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Beckett Street cemetery, guinea graves

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Beckett Street cemetery, guinea graves
Description:
Undated. View of Beckett Street cemetery showing rows of inscription graves or 'guinea graves'. These were a type of common grave for a number of unrelated people buried at the same time, but unlike pauper graves they had headstones commemorating the names of the dead. This type of burial originally cost the family one guinea (one pound and one shilling), hence the popular name. The graves on the right here date from 1912. In the background are the high-rise flats of Shakespeare Towers, Court and Grange.

User Comments:

Name:
Sharon Richardson

Comment:
Can anyone tell me if there is anyone by the name of Skivelton (skifelton or any other similar name) buried in this cemetary.

Date:
16-Jul-2010

Email:
Not displayed

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Name:
B Hallam

Comment:
Sharon, I believe there is a group known as 'Friends of Beckett Street Cemetery' who might be able to help you locate the grave you seek.

Date:
20-Jul-2010

Email:
Not displayed

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Name:
Les Deighton

Comment:
Hello Sharon, I have a CD of the buriels at Beckett Street Cemetery and there is a entry for a Mary Skivington a child grave number 19784,she died in 1876 if this helps. The Yorkshire Indexers Site could be of more help to you. Les Deighton.

Date:
16-Jan-2011

Email:
lwd42@hotmail.com

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Name:
Joanne Carter

Comment:
My great great grandmother Emma Carter is buried in a Guinea grave number 7235.

Date:
09-Feb-2011

Email:
joanne.carter@roadways.co.uk

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Name:
ALUN PUGH

Comment:
I am the chairman of the Cemetery Friends [as June 2013] Should you require information contact me on my email address

Date:
28-May-2013

Email:
a.apugh@ntlworld.com

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Name:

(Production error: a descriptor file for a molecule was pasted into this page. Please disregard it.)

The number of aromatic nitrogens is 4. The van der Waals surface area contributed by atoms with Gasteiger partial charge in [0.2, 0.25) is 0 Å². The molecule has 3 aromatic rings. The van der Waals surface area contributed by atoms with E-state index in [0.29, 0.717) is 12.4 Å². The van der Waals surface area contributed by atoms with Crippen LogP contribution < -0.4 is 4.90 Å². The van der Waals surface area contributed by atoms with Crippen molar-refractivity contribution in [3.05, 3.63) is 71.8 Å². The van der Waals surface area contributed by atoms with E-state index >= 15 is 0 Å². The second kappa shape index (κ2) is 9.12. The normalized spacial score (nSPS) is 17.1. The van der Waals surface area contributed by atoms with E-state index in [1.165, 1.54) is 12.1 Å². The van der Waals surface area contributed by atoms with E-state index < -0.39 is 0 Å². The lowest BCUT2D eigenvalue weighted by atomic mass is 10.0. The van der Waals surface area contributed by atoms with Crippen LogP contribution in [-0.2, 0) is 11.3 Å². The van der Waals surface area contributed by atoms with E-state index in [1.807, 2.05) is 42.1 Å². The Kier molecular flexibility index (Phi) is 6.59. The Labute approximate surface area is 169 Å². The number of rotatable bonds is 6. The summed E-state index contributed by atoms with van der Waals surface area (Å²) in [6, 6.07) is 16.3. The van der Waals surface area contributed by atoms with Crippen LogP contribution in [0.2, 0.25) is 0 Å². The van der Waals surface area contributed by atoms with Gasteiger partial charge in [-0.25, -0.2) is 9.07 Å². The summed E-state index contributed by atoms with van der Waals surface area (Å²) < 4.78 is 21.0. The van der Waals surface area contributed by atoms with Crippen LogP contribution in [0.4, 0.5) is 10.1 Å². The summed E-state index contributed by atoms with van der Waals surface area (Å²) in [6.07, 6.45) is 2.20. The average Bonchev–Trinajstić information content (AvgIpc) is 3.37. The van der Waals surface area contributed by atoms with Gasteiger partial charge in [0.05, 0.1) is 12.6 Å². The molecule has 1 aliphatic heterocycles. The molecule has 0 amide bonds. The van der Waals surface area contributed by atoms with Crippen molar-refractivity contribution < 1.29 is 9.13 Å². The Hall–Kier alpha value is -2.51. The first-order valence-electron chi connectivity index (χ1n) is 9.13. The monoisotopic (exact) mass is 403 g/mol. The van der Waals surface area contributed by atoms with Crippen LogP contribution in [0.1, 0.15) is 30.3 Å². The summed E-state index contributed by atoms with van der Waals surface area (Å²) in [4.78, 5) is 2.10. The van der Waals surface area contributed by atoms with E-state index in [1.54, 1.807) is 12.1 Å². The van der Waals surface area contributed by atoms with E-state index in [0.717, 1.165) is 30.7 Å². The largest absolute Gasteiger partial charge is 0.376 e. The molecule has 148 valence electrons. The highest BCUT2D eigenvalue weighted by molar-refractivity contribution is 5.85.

B Hallam

Comment:
Throughout the 1940's and up until the middle 1950's, as one of a gang of the local street urchins, this cemetery was our playground - climbing over its high stone wall of course ... using the lodge gates risked getting caught. But this wasn't my only connection with the cemetery as my Dad frequently worked there adding new memorials to the gravestones. Unlike most cemeteries, Beckett Street Cemetery - the first Municipal cemetery in the country, wasn't then too dissimilar to how it is today. Its tree-lined nature, and maze like paths snaking through a hundred-years of nature's prolific dominance, gave it an adventurous lure to us children. Being chased off was just part of the fun. That it is largely now being left to that ultimate dominance of nature, is to me, quite fitting. Created on land bought from the Beckett family in 1840, it is a Leeds' treasure little known of by most people. Along with what remains of the original St. James's Hospital buildings, they are the only remnants of the Beckett Street that was my childhood, teenage, and adult environment, until 1965 when the wreckers flattened it.

Date:
18-Jun-2013

Email:
barry.hallam2@ntlworld.com

________________________________________________________________________________

Name:
John Bean

Comment:
I visited the cemetery only recently with the vague intention of finding my paternal great grandfathers grave. On arrival I realised just how large and how numerous the headstones were here. Within a few yards I found the monumental gravestone of my maternal gt,gt grandfather and gained a great deal of info from it. A little later I decided to look amongst the guinea graves, most are in reasonable date order as it was worth eliminating those first,in my remaining quest. Some 20 mins later I had a photo of the gravestone of my initial search. I would recommend to those searching for ancestors to look at these guinea graves in whichever cemetery, as later in the week I found another relative in the old Leeds cemetery gravestone footpath at woodhouse , now the University park.

Date:
20-Jul-2013

Email:
beanj@btinternet.com

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